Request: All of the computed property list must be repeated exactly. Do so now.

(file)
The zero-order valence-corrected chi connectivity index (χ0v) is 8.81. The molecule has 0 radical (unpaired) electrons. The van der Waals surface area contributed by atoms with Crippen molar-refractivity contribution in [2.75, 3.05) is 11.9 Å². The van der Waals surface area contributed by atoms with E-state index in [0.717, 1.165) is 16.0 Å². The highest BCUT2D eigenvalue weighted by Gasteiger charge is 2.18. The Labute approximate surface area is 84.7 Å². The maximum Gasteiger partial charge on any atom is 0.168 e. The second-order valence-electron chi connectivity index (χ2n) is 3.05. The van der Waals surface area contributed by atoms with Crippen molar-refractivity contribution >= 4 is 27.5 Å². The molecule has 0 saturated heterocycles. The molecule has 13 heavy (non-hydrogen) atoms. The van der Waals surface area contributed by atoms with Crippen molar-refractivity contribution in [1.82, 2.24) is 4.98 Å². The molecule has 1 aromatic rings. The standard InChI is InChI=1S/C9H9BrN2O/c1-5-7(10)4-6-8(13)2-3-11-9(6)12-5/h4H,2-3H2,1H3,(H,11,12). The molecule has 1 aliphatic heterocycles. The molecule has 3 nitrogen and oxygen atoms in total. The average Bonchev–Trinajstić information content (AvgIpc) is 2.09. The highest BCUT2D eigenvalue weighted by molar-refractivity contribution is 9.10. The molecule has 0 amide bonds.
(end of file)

The zero-order valence-corrected chi connectivity index (χ0v) is 8.81. The molecule has 0 radical (unpaired) electrons. The van der Waals surface area contributed by atoms with Crippen molar-refractivity contribution in [2.75, 3.05) is 11.9 Å². The van der Waals surface area contributed by atoms with E-state index in [0.717, 1.165) is 16.0 Å². The highest BCUT2D eigenvalue weighted by Gasteiger charge is 2.18. The Labute approximate surface area is 84.7 Å². The maximum Gasteiger partial charge on any atom is 0.168 e. The second-order valence-electron chi connectivity index (χ2n) is 3.05. The van der Waals surface area contributed by atoms with Crippen molar-refractivity contribution >= 4 is 27.5 Å². The molecule has 0 saturated heterocycles. The molecule has 13 heavy (non-hydrogen) atoms. The van der Waals surface area contributed by atoms with Crippen molar-refractivity contribution in [1.82, 2.24) is 4.98 Å². The molecule has 1 aromatic rings. The standard InChI is InChI=1S/C9H9BrN2O/c1-5-7(10)4-6-8(13)2-3-11-9(6)12-5/h4H,2-3H2,1H3,(H,11,12). The molecule has 1 aliphatic heterocycles. The molecule has 3 nitrogen and oxygen atoms in total. The average Bonchev–Trinajstić information content (AvgIpc) is 2.09. The highest BCUT2D eigenvalue weighted by molar-refractivity contribution is 9.10. The molecule has 0 amide bonds.